County Courier Times - December 14,
The computer has played the game
and the best high school
football team in Pennsylvania
The 1971 Neshaminy Redskins.
Jack Swartz's undefeated
Neshaminy squad recorded a 19-10
victory over the 1972 team of
its fierce rival: Pennsbury,
coached by Chuck Kane, in the
first Hal Wilson Challenge.
The final of the 16-team,
computerized tournament was
played Thursday by the man who
programmed the event, Tom Elling,
who runs the Pennsylvania
Football News Web site where the
tourney can also be found.
"Can you believe it came down to
Pennsbury '72 and Neshaminy
'71?," marveled Bruce Traney,
starting fullback on the 1971
Neshaminy team, who was a guest
on Thursday night's show. "I
think it's wonderful [Neshaminy
won]. It's a tribute to
Neshaminy football, Bucks County
and the type of programs and
athletes they produce. It's neat
and it's fun."
The game and the tournament
concept was discussed Thursday
night on The Front Page Sports,
a sports radio show featuring
John Chester and Tim Koch that
can be heard every Wednesday and
Thursday night on 1490-AM WBCB.
Elling said the old computer
boxing matches of great
champions, the most notable
being Rocky Marciano vs.
Muhammad Ali, inspired him to
put a program together that
could determine the best high
school football team in the
Wilson is a long-time high
school football historian in the
state and he and Elling were
able to compile what they
believed were the 16 top teams.
The earliest came from 1919. Joe
Namath's 1960 Beaver Falls team
made the cut as did the 1983
Berwick team, that was
considered by many the top team
in the country that year.
And the computer came up with an
all-Lower Bucks final.
This is how the computer broke
down the game.
Pete Cordelli threw an 8-yard
touchdown pass to Dale Forchetti
and then Forchetti connected on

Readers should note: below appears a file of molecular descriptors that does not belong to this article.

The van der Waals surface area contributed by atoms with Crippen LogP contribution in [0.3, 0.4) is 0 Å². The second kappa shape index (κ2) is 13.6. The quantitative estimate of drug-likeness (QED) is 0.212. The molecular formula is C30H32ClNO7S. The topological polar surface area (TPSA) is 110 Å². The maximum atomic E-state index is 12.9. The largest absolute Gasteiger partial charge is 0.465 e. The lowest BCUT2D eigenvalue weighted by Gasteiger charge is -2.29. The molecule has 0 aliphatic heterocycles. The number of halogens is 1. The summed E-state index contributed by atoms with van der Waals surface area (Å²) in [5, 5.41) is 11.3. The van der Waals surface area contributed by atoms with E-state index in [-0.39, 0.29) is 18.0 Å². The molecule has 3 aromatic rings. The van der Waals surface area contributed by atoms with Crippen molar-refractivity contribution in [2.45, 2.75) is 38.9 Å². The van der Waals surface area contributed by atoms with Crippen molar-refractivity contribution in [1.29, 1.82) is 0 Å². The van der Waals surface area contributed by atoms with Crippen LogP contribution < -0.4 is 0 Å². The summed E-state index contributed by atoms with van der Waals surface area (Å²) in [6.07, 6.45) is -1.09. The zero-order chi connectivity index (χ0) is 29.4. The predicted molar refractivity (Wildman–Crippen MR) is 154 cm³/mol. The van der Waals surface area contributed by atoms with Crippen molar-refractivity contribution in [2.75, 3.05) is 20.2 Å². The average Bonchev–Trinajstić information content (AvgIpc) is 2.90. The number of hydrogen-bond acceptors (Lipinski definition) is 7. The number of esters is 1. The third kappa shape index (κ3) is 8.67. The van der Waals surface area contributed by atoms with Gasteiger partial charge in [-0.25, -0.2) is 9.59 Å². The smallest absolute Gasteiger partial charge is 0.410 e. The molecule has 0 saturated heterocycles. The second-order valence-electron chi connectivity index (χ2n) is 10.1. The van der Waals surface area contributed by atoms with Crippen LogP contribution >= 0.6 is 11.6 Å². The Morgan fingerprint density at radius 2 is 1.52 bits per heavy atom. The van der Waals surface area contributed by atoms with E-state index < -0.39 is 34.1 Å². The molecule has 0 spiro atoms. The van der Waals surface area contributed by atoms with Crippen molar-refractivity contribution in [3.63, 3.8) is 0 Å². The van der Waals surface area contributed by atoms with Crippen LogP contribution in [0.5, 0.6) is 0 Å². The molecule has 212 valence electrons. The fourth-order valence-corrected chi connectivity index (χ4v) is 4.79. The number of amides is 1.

the PAT kick to give the
Redskins a 7-0 lead, less than
three minutes into the game.
The score would stay that way
until the final play of the
first half when a Pennsbury
quarterback named Garrett (the
actual backup QB on Pennsbury's
team was Bobby Crouch),
substituting for Gary Kutsmeda,
who was injured late in the
first quarter, had a pass
tipped, intercepted and returned
22 yards for a touchdown by Joe
Neky. The kick failed and the
Redskins led, 13-0, at the half.
Forchetti boomed a 48-yard field
goal off the upright and in to
make it 16-0 just a shade over
four minutes into the third
Pennsbury battled back, though.
Kutsmeda, now back in the game,
threw a 9-yard scoring strike to
Bill Porter with 4:06 left in
the third. John Giordano's kick
made it 16-7.
Neshaminy extended its lead to
19-7 on Forchetti's 26-yard
field goal early in the fourth
Pennsbury closed out the scoring
on Giordano's 12-yard field goal
with 7:16 to play.
The Falcons, down nine, missed a
short field goal on fourth down
and goal at the Neshaminy 5 with
1:44 to go. The computer had
decided to kick a field goal and
then worry about an onsides kick
recovery and touchdown scenario
with Pennsbury trailing and
needing two scores.
But coach Kane said he would
have gone for the touchdown
instead with a running play, his
offense's signature mode of
moving the ball in 1972.
"I would not have kicked a field
goal," Kane said. "I would have
gone for the touchdown running.
We ran the ball most of the
time. We rarely threw in 1972.
We weren't a passing team."
In fact, Kane said that the
computer wasn't very accurate in
predicting his team's overall
offensive strategy throughout
the entire computer-generated
"The [computer] statistics don't
back up what we did that year,"
Kane said. "I definitely would
not have thrown on first down.
We believed in a fullback
running offense. And Forchetti
never caught a touchdown against
us. We double-covered him,
because we knew he was the
"He scored a touchdown in every
game in 1971 except against us.
In two years he never caught a
touchdown against us. When he
caught the pass, I knew the
computer wasn't accurate."
Neshaminy was not a big surprise
in the title game. The Redskins
breezed through the computer
tournament while the Falcons
But Traney wasn't very surprised
to see that Pennsbury team make
Many of the members of a 9-2
Falcons squad in 1971 that gave
powerful Neshaminy all it could
handle in a 21-17 Redskins' win
returned for the 1972 perfect
"Coming into that game they were
9-1," Traney said of the 1971
Pennsbury team. "They lost to
Bethlehem Liberty in the mud and
rain, 6-0. That was a game they
should have won. They were
tough. They were tough as nails.
They had given up about 42
points all year going into the
game. Their defense was a wall
and then when you look at '72,
they were crushing guys like
Traney, an attorney living in
the Los Angeles area, was
delighted his team came out on
"We had a quite team," he said.
"I know there were some pretty
good teams there [in the
computer tournament] and this
was out in cyberspace, but it's
fun. I think it speaks well of
what's coming out of Lower